Click For Photo: https://3c1703fe8d.site.internapcdn.net/newman/gfx/news/hires/2019/dehesahealth.jpg
Holm oak decline threatens dehesa sustainability. Though the pseudofungus oomycete Phytophthora cinnamomisería is thought to be the main cause of holm oak decline, climate conditions have been shown to influence it, as well. Even so, this puzzle has yet to be solved.
In search of the last few pieces to understand how the disease develops, University of Cordoba Forest Engineering researchers Francisco Ruiz and Rafael Mª Navarro, in collaboration with researcher Alejandro Pérez de Luque from IFAPA (Agricultural and Fishing Training Research Institute of Andalusia, Alameda del Obispo center), and international researchers, carried out a study on microorganism biodiversity in soil using molecular techniques to analyze if and how interactions among soil microorganisms influence the seriousness of the disease.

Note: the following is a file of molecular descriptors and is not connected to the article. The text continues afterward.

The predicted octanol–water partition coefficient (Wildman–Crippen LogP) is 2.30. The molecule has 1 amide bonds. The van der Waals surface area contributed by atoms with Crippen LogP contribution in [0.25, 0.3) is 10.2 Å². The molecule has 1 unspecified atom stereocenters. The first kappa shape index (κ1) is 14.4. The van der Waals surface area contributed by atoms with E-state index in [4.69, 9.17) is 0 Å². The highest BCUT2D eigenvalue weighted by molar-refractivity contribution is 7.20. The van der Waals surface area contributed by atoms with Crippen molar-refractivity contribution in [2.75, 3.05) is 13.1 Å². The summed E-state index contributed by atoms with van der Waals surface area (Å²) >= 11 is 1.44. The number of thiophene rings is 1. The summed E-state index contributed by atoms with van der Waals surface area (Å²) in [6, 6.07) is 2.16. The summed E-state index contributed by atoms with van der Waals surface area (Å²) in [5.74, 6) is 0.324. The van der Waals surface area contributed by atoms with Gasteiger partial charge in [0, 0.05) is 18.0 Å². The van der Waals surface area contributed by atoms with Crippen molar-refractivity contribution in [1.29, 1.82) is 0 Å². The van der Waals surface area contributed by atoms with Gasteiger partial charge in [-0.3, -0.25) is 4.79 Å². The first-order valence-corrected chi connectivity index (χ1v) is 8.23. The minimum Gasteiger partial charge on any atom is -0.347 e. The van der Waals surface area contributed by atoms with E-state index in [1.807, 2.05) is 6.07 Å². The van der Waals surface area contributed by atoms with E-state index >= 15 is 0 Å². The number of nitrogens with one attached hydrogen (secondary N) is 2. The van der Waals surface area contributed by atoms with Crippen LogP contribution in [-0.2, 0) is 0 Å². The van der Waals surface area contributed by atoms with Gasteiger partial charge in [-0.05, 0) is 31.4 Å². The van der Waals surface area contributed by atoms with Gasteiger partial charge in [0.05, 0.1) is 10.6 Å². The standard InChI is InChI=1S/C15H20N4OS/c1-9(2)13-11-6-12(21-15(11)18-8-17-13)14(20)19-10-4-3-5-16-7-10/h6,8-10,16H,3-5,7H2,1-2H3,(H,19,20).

Study - Fungi - Soil - Interactions - Addition
The study focused on fungi and oomycetes that live in soil, and the interactions that occur among them. In addition, it confirms that changes in microbiota structure and biodiversity are fundamental for woodland health in two ways: On the one hand, interactions among soil microorganisms directly influence pathogens that affect holm oak, and on the other, the presence of some beneficial microorganisms helps to improve the trees' health.
A well-known biocontrol agent, Trichoderma, appeared to be related to the absence or scarcity of oomycete pathogens. Additionally, an abundance of mycorrhizae resulted in less defoliation of the woodland. These microorganisms are able to establish antagonistic relationships with the pathogens, and increase a tree's ability to absorb and stimulate an autoimmune response. In other words, a structure conducive to the fungi community and the presence of key beneficial species provides the oak with more resources to defend itself from the...
Wake Up To Breaking News!